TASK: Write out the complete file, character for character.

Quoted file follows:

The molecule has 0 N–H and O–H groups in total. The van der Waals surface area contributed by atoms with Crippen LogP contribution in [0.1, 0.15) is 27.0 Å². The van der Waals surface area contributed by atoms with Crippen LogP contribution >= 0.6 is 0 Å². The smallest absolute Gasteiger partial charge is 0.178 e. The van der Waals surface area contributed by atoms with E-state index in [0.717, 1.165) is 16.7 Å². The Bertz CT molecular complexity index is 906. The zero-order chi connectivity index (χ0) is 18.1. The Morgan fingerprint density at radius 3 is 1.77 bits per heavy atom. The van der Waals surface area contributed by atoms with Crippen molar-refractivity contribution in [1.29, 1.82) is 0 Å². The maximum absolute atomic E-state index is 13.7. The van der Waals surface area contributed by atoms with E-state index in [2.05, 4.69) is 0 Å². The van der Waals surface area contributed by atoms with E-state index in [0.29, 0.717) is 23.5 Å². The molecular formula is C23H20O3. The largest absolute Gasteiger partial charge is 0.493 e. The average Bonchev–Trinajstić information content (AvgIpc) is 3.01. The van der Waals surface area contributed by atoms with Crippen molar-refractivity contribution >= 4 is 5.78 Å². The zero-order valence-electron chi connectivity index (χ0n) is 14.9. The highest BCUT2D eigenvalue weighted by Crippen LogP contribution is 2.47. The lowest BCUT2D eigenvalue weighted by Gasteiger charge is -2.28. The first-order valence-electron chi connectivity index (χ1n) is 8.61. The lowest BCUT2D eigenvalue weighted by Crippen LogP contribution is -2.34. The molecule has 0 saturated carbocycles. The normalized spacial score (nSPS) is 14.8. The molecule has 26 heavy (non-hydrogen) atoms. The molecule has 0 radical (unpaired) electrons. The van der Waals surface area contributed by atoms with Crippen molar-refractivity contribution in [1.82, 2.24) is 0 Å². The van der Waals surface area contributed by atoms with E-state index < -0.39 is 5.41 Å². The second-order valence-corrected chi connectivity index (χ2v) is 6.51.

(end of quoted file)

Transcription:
The molecule has 0 N–H and O–H groups in total. The van der Waals surface area contributed by atoms with Crippen LogP contribution in [0.1, 0.15) is 27.0 Å². The van der Waals surface area contributed by atoms with Crippen LogP contribution >= 0.6 is 0 Å². The smallest absolute Gasteiger partial charge is 0.178 e. The van der Waals surface area contributed by atoms with E-state index in [0.717, 1.165) is 16.7 Å². The Bertz CT molecular complexity index is 906. The zero-order chi connectivity index (χ0) is 18.1. The Morgan fingerprint density at radius 3 is 1.77 bits per heavy atom. The van der Waals surface area contributed by atoms with Crippen molar-refractivity contribution in [1.29, 1.82) is 0 Å². The maximum absolute atomic E-state index is 13.7. The van der Waals surface area contributed by atoms with E-state index in [2.05, 4.69) is 0 Å². The van der Waals surface area contributed by atoms with E-state index in [0.29, 0.717) is 23.5 Å². The molecular formula is C23H20O3. The largest absolute Gasteiger partial charge is 0.493 e. The average Bonchev–Trinajstić information content (AvgIpc) is 3.01. The van der Waals surface area contributed by atoms with Crippen molar-refractivity contribution >= 4 is 5.78 Å². The zero-order valence-electron chi connectivity index (χ0n) is 14.9. The highest BCUT2D eigenvalue weighted by Crippen LogP contribution is 2.47. The lowest BCUT2D eigenvalue weighted by Gasteiger charge is -2.28. The first-order valence-electron chi connectivity index (χ1n) is 8.61. The lowest BCUT2D eigenvalue weighted by Crippen LogP contribution is -2.34. The molecule has 0 saturated carbocycles. The normalized spacial score (nSPS) is 14.8. The molecule has 26 heavy (non-hydrogen) atoms. The molecule has 0 radical (unpaired) electrons. The van der Waals surface area contributed by atoms with Crippen molar-refractivity contribution in [1.82, 2.24) is 0 Å². The van der Waals surface area contributed by atoms with E-state index < -0.39 is 5.41 Å². The second-order valence-corrected chi connectivity index (χ2v) is 6.51.